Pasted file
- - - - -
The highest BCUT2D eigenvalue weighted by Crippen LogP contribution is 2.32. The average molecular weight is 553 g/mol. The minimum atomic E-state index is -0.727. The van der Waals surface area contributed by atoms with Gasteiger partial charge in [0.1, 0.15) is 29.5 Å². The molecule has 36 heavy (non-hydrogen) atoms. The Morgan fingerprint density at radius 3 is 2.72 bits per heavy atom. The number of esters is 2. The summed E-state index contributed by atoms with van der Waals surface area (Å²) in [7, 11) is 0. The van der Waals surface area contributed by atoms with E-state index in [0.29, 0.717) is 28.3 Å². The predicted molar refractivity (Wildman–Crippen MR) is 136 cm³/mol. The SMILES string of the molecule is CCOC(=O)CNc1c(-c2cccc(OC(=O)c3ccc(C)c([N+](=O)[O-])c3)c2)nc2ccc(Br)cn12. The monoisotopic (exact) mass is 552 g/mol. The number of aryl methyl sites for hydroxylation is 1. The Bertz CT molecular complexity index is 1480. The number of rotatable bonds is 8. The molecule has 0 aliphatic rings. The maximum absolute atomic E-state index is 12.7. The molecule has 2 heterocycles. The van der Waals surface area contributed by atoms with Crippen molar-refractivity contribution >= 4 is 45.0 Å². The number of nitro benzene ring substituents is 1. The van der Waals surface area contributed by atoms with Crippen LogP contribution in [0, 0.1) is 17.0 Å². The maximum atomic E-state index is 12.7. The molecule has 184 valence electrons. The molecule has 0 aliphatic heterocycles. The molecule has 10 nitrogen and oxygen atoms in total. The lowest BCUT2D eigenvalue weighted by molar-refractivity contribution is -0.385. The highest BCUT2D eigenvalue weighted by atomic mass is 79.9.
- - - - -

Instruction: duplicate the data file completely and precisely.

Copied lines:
The highest BCUT2D eigenvalue weighted by Crippen LogP contribution is 2.32. The average molecular weight is 553 g/mol. The minimum atomic E-state index is -0.727. The van der Waals surface area contributed by atoms with Gasteiger partial charge in [0.1, 0.15) is 29.5 Å². The molecule has 36 heavy (non-hydrogen) atoms. The Morgan fingerprint density at radius 3 is 2.72 bits per heavy atom. The number of esters is 2. The summed E-state index contributed by atoms with van der Waals surface area (Å²) in [7, 11) is 0. The van der Waals surface area contributed by atoms with E-state index in [0.29, 0.717) is 28.3 Å². The predicted molar refractivity (Wildman–Crippen MR) is 136 cm³/mol. The SMILES string of the molecule is CCOC(=O)CNc1c(-c2cccc(OC(=O)c3ccc(C)c([N+](=O)[O-])c3)c2)nc2ccc(Br)cn12. The monoisotopic (exact) mass is 552 g/mol. The number of aryl methyl sites for hydroxylation is 1. The Bertz CT molecular complexity index is 1480. The number of rotatable bonds is 8. The molecule has 0 aliphatic rings. The maximum absolute atomic E-state index is 12.7. The molecule has 2 heterocycles. The van der Waals surface area contributed by atoms with Crippen molar-refractivity contribution >= 4 is 45.0 Å². The number of nitro benzene ring substituents is 1. The van der Waals surface area contributed by atoms with Crippen LogP contribution in [0, 0.1) is 17.0 Å². The maximum atomic E-state index is 12.7. The molecule has 184 valence electrons. The molecule has 0 aliphatic heterocycles. The molecule has 10 nitrogen and oxygen atoms in total. The lowest BCUT2D eigenvalue weighted by molar-refractivity contribution is -0.385. The highest BCUT2D eigenvalue weighted by atomic mass is 79.9.